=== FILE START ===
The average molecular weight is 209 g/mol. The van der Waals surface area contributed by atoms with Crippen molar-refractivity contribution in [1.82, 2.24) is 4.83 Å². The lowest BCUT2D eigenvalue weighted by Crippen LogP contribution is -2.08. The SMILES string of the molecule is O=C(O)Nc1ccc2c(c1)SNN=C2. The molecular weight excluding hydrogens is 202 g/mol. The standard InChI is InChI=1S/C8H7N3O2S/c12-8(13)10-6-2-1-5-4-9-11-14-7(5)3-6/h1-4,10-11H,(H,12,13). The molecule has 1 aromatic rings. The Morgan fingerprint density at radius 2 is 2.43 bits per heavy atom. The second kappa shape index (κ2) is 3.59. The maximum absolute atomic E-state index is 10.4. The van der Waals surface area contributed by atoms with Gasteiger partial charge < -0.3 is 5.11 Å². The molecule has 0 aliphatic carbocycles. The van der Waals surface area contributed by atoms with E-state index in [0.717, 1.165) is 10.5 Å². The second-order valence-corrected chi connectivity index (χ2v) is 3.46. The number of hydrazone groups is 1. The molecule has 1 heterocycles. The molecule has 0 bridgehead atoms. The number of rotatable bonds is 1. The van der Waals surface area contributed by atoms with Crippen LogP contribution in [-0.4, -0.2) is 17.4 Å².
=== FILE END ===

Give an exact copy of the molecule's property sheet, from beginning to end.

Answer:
The average molecular weight is 209 g/mol. The van der Waals surface area contributed by atoms with Crippen molar-refractivity contribution in [1.82, 2.24) is 4.83 Å². The lowest BCUT2D eigenvalue weighted by Crippen LogP contribution is -2.08. The SMILES string of the molecule is O=C(O)Nc1ccc2c(c1)SNN=C2. The molecular weight excluding hydrogens is 202 g/mol. The standard InChI is InChI=1S/C8H7N3O2S/c12-8(13)10-6-2-1-5-4-9-11-14-7(5)3-6/h1-4,10-11H,(H,12,13). The molecule has 1 aromatic rings. The Morgan fingerprint density at radius 2 is 2.43 bits per heavy atom. The second kappa shape index (κ2) is 3.59. The maximum absolute atomic E-state index is 10.4. The van der Waals surface area contributed by atoms with Gasteiger partial charge < -0.3 is 5.11 Å². The molecule has 0 aliphatic carbocycles. The van der Waals surface area contributed by atoms with E-state index in [0.717, 1.165) is 10.5 Å². The second-order valence-corrected chi connectivity index (χ2v) is 3.46. The number of hydrazone groups is 1. The molecule has 1 heterocycles. The molecule has 0 bridgehead atoms. The number of rotatable bonds is 1. The van der Waals surface area contributed by atoms with Crippen LogP contribution in [-0.4, -0.2) is 17.4 Å².